When I was young I studied at Bristol University, and stayed there for a year afterwards. I still have friends and relatives living there, and visit regularly. It is the first city I came to know and love as a place. I still love it, with its famous and dramatic gorge, its stone-faced houses, its hills, its green spaces, the way that any street corner can open up a whole new vista.
But the things that made the city what it is are not so beautiful: Bristol grew rich on the slave trade, the tobacco industry and, more recently, the arms trade. And of course, as in any city, there is a dark side hidden away out of sight of the parks and the gorge and the gaily painted terraces winding up and down the hills. Behind all this, as in any British city, are pockets of grimness and deprivation (something I tried to portray in my novel Marcher) which few people ever see if they don’t have occasion to see them out. So, like Ursula le Guin’s fictional Omelas, Bristol’s charm and beauty stands on a base of hidden suffering.
The same could be said of much that we value in the developed world. We all know of course that what counts as an average sort of life-style in our part of the planet – car and house ownership, TV, computers, smart phones, annual foreign holidays, meat every day, an office job, a hot shower every morning – is in fact, in global terms, exceptionally wealthy and privileged. Most of us are probably also aware that part of the reason for our ability to access so much in the way of consumer goods, is that the producers of the raw materials, and very likely the producers of the goods themselves, are paid much much less than we are. We may also be dimly aware – Harald Welzer makes this point rather well in his interesting book ‘Climate Wars’ – that our way of life is also underpinned by more or less constant violence and warfare. Long chains of responsibility can make this less obvious – the violence typically takes place far away from us, and is rationalised in various ways – but it takes constant and large-scale application of brute force to secure our access to the resources required to maintain our lifestyle and to secure our frontiers so that not too many people come and share our bounty with us.
There are several strategies for dealing with the potential for discomfort arising from these facts. One is simply to shrug them off, ask ‘Who ever said the world was fair?’, and indicate our intention to defend what we own and have worked for. Another is to place responsibility for poverty on the poor: ‘It’s up to them to sort it out. No one ever helped us.’ Another is to absolve ourselves by pointing to some abstraction – ‘It’s capitalism!’ is a common one, as if capitalism had some sort of autonomous existence, and was not simply a name for a nexus in which most of us are complicit – or to people even wealthier than we are: ‘SUV owners’, for instance, are great targets for ordinary car owners to point to.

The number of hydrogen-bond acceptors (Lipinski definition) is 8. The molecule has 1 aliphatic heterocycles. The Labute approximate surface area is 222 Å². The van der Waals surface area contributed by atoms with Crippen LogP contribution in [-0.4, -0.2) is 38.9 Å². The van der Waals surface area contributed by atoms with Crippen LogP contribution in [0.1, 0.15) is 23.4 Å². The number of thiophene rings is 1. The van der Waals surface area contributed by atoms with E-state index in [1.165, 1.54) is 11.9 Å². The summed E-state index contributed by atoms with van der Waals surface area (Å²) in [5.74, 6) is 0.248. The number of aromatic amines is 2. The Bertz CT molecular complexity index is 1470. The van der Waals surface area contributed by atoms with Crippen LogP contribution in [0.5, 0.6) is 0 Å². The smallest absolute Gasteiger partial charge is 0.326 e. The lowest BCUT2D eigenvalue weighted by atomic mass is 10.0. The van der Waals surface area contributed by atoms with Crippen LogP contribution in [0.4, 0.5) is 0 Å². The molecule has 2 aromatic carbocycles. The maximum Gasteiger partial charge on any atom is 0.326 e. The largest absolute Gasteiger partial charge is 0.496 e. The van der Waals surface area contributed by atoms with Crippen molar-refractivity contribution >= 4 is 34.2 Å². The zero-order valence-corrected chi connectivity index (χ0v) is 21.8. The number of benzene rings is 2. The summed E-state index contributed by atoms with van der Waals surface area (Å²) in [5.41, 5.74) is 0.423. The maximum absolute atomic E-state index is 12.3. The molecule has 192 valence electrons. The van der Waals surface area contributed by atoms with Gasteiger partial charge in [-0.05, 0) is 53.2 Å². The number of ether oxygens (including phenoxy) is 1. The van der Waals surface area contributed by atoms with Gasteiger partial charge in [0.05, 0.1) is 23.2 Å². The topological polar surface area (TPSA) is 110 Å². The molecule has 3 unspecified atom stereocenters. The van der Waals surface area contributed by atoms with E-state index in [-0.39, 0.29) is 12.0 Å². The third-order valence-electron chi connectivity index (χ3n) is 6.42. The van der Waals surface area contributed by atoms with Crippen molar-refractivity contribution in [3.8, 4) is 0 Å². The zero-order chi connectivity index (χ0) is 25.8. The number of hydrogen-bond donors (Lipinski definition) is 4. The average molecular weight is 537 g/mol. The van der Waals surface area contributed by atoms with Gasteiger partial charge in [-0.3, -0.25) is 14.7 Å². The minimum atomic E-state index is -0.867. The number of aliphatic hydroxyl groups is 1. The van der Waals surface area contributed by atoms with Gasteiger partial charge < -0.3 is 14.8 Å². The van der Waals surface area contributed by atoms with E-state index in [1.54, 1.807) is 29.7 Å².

Another again is to argue that, wealthy as we are by global standards, we are somehow helping to bring the rest of the world up to our level (there are various versions of this last one, including a capitalist narrative of world development, socialist narratives about building a new world order, and more personal narratives built around activity such as charitable work).
What is clear though is that the whole world never can come up to our level. There is a finite and, in many cases, steadily diminishing supply of resources: agricultural land, water, copper, zinc, coltan, oil, phospates… There is a steadily increasing number of people. Meat every day for everyone, for instance, may require more agricultural land than actually exists (because growing crops to feed cattle is a much less efficient use of land than growing crops for human consumption), even before one factors in the future lack of availability of phosphates for fertilizers.
So the comforting idea that, wealthy and privileged as we are, we are helping others to one day reach our level, is false, because we are rich not only in purely relative terms (that is: rich by comparison with the world average), but rich in absolute terms. We are already using more of the world’s resources than could ever be available to the entire population of the planet.
No wonder all that violence is necessary!
Pressure on resources will become more acute as increased population, and increased competition from emerging economies, and as climate change (itself a side product of our consumption of resources) increasingly provides an additional stressor: large areas of the world may soon no longer be able to support the population that they once did. In this context, violent conflict over resources and borders will proliferate – Welzer proposes that the Darfur conflict in Sudan is an early instance of a climate war: two ethnic groups, who were once able to coexist, have there been brought into conflict by a water shortage which means they both need access to the same land – and wealthier parts of the world will have increasingly to deploy force to protect their privileged position.
It is difficult to visualise a political way out of this. Human reason, human political structures seem so weak when compared to the magnitude of the changes that are required. There are even moments when I think what is really needed is something more akin to a prophet, a Moses, a Mohammed, a Joseph Smith, a Mary Baker Eddy, who will come down from a mountain with a new set of commandments: Thou shalt not have more than two kids, Thou shalt not eat meat more than once a week, Thou shalt not throw anything away that can be used again…